In the class, says Schilperoort, “We came up with a proof of concept for a refillable drink machine. We did a small version that only dispensed water and tested it around campus, then competed in the statewide business plan competition and won.”

After that, EcoWell began to take off. Caryn Parker, a San Francisco Bay area entrepreneur, had a similar idea, and joined the WSU students and Tilton. The team also began to build on their original concept for the vending kiosk.

“It started off as just a water thing, and then we thought well, let’s add hot water. Let’s add carbonated water, let’s add some flavors. So the next thing you know, it’s a whole customizable, personalized beverage machine,” says Schilperoort.

The machine works with an account set up by a user, who gets a small “touch” tag. When someone wants a drink, they touch the tag to the machine, which then accesses that person’s account. After using the touchscreen to customize a drink, the user places a container under the dispenser—like an old-style coffee vending machine—and gets the order.

EcoWell placed their first kiosk at Lincoln Middle School in Pullman, followed by machines at Avista corporate headquarters in Spokane, Moscow (Idaho) High School, Spokane City Hall, and a few other locations. 

The EcoWell team, currently made up of five full-time and several part-time employees, has plans to expand to Washington’s west side, and then down the coast to California.

“Corporate campuses are some of our targets. College campuses, high schools, middle schools, gyms are some of our initial targets for recurring traffic, rather than malls or areas where people might go through only once every couple of weeks,” says Boler.

They also want to provide the machines around Washington State, says Schilperoort. “We’d like to expand to WSU branch campuses, and to different buildings around WSU like the CUB, to create a network where people can fill their bottles all over.”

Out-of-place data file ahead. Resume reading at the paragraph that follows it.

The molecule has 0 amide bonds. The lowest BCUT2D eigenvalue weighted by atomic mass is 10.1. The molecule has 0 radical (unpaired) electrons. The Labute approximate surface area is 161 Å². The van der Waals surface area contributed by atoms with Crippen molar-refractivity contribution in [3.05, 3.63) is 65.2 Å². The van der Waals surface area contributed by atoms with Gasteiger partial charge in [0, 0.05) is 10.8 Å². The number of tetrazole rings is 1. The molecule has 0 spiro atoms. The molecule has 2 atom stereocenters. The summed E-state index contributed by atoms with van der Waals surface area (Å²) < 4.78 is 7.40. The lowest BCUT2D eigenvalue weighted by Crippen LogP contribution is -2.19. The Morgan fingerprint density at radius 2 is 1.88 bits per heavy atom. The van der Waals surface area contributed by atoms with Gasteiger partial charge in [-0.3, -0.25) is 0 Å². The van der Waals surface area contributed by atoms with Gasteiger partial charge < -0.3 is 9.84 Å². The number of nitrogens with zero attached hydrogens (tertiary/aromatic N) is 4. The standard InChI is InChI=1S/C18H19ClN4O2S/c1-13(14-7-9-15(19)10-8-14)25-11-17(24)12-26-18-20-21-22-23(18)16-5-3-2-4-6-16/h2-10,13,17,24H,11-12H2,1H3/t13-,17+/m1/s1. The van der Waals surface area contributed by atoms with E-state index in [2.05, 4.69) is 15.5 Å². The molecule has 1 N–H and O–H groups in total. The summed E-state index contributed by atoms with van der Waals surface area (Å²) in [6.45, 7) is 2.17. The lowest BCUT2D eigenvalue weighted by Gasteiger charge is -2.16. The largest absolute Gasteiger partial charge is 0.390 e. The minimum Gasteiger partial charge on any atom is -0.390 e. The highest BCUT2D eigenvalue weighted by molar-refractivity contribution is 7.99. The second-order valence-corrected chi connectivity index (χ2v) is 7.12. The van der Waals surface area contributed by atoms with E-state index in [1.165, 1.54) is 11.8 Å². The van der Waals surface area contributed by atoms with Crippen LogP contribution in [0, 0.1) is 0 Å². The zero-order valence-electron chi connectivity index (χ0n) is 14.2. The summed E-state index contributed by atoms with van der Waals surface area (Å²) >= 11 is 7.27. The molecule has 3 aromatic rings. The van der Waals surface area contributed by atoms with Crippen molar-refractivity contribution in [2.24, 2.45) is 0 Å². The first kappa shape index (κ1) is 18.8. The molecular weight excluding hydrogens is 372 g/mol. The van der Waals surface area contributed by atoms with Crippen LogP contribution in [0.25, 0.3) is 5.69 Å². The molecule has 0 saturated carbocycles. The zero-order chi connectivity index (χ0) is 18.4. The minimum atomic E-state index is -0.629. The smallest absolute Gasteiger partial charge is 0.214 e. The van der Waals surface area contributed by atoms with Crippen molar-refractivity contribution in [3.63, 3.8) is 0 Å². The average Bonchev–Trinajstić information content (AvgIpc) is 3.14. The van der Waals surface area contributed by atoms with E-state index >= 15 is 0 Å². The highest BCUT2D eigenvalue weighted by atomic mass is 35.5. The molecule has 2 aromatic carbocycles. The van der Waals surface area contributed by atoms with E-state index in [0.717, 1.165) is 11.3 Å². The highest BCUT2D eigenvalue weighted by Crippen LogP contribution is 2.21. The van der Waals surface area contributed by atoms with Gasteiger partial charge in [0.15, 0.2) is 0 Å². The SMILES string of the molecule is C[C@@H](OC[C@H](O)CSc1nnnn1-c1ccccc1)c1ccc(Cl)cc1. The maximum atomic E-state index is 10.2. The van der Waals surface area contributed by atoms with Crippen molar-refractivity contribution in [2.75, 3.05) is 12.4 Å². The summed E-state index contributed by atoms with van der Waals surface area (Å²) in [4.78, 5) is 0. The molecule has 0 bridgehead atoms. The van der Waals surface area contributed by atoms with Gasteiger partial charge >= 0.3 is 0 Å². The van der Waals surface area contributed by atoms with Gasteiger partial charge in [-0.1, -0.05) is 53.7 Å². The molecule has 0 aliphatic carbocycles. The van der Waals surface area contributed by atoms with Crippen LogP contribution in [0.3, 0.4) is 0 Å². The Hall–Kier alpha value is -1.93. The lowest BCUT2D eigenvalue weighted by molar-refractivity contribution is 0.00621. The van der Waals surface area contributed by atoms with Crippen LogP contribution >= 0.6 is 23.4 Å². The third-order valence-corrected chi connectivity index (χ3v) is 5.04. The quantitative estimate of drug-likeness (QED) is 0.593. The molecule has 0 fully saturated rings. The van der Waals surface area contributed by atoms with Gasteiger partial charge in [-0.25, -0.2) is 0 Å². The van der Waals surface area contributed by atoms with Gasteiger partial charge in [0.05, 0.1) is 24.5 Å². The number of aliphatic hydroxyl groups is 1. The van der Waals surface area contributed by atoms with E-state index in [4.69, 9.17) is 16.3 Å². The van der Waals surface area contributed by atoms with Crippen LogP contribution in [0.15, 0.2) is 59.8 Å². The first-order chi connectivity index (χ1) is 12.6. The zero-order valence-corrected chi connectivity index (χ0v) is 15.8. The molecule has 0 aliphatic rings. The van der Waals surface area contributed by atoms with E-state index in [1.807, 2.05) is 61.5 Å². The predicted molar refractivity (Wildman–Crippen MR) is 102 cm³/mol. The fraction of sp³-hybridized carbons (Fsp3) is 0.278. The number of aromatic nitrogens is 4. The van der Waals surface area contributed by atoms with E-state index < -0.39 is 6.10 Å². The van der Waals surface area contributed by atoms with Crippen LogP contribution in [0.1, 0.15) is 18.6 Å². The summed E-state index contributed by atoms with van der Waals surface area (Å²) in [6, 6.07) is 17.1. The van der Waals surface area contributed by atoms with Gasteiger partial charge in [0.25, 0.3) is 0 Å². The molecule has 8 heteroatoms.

The nascent company has already begun to get recognition. Perfect Business Summit 2010, designed to bring entrepreneurs and investors together, has already selected EcoWell’s business pitch as one of the top 10 among more than 1,300 entrants. Greater Spokane Inc., devoted to regional economic development, gave its 2010 Catalyst Award for Emerging Innovators of the Year to Schilperoort and Boler.

The EcoWell founders also attended a prestigious TEDx innovation conference last fall, where participants developed ideas to reduce plastic waste. EcoWell’s combination of customer-driven and waste-free service attracted a lot of attention.

“A lot of nonprofits want people to pledge to stop using plastic. Until there’s some technology that can step in and replace that void, it’s really hard for people to change,” says Schilperoort.

He credits the Frank program, started in 2004 by engineering alumnus Harold ’48 and Diana Frank, for spurring the idea to success.

“It’s one of the best-kept secrets at Washington State University. We wouldn’t be here without it, because I never would have partnered up with my team,” says Schilperoort.

In addition to the business success, say Schilperoort and Boler, they are helping the planet. More than 80 million plastic containers are discarded each day in the U.S., and only 20 percent are recycled. They estimate that more than 10,000 containers will be saved each year by the Lincoln Middle School machine alone.

Categories: Business, Engineering | Tags: Entrepreneurs, Vending machines, Sustainability